A survey on Image Data Augmentation for Deep Learning

Deep Learning models have made incredible progress in discriminative tasks. This has been fueled by the advancement of deep network architectures, powerful computation, and access to big data. Deep neural networks have been successfully applied to Computer Vision tasks such as image classification, object detection, and image segmentation thanks to the development of convolutional neural networks (CNNs). These neural networks utilize parameterized, sparsely connected kernels which preserve the spatial characteristics of images. Convolutional layers sequentially downsample the spatial resolution of images while expanding the depth of their feature maps. This series of convolutional transformations can create much lower-dimensional and more useful representations of images than what could possibly be hand-crafted. The success of CNNs has spiked interest and optimism in applying Deep Learning to Computer Vision tasks.

There are many branches of study that hope to improve current benchmarks by applying deep convolutional networks to Computer Vision tasks. Improving the generalization ability of these models is one of the most difficult challenges. Generalizability refers to the performance difference of a model when evaluated on previously seen data (training data) versus data it has never seen before (testing data). Models with poor generalizability have overfitted the training data. One way to discover overfitting is to plot the training and validation accuracy at each epoch during training. The graph below depicts what overfitting might look like when visualizing these accuracies over training epochs (Fig. 1).

To build useful Deep Learning models, the validation error must continue to decrease with the training error. Data Augmentation is a very powerful method of achieving this. The augmented data will represent a more comprehensive set of possible data points, thus minimizing the distance between the training and validation set, as well as any future testing sets.

Data Augmentation, the focus of this survey, is not the only technique that has been developed to reduce overfitting. The following few paragraphs will introduce other solutions available to avoid overfitting in Deep Learning models. This listing is intended to give readers a broader understanding of the context of Data Augmentation.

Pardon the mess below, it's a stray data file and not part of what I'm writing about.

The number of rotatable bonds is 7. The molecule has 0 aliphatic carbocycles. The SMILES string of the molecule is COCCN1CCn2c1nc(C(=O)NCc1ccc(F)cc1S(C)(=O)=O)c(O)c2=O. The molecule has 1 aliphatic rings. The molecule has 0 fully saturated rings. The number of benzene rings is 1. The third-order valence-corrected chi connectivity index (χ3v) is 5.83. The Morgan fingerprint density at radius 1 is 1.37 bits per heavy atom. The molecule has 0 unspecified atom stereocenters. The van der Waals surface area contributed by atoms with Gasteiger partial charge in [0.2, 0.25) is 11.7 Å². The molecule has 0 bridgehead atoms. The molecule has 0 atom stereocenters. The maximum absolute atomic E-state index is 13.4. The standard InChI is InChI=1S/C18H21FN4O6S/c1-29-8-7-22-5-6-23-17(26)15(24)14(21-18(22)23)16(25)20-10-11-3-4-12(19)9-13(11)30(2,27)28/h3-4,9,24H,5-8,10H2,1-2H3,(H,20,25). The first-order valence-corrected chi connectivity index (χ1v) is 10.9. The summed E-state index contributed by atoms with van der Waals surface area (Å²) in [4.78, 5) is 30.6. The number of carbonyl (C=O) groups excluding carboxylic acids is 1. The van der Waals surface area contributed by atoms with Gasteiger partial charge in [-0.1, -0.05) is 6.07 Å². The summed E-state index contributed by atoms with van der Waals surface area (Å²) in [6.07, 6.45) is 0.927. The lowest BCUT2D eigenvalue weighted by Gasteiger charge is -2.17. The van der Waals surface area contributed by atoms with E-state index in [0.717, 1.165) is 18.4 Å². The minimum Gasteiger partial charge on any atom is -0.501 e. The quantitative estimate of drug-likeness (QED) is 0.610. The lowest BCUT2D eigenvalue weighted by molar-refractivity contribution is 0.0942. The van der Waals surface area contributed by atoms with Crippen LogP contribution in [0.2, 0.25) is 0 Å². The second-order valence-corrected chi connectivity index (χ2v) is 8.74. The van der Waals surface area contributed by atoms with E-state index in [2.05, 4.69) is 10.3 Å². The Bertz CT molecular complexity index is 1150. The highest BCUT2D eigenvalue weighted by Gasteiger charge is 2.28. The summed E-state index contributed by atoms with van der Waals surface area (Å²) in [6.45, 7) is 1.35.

Many other strategies for increasing generalization performance focus on the model’s architecture itself. This has led to a sequence of progressively more complex architectures from AlexNet [1] to VGG-16 [2], ResNet [3], Inception-V3 [4], and DenseNet [5]. Functional solutions such as dropout regularization, batch normalization, transfer learning, and pretraining have been developed to try to extend Deep Learning for application on smaller datasets. A brief description of these overfitting solutions is provided below. A complete survey of regularization methods in Deep Learning has been compiled by Kukacka et al. [6]. Knowledge of these overfitting solutions will inform readers about other existing tools, thus framing the high-level context of Data Augmentation and Deep Learning.

  • Dropout [7] is a regularization technique that zeros out the activation values of randomly chosen neurons during training. This constraint forces the network to learn more robust features rather than relying on the predictive capability of a small subset of neurons in the network. Tompson et al. [8] extended this idea to convolutional networks with Spatial Dropout, which drops out entire feature maps rather than individual neurons.

  • Batch normalization [9] is another regularization technique that normalizes the set of activations in a layer. Normalization works by subtracting the batch mean from each activation and dividing by the batch standard deviation. This normalization technique, along with standardization, is a standard technique in the preprocessing of pixel values.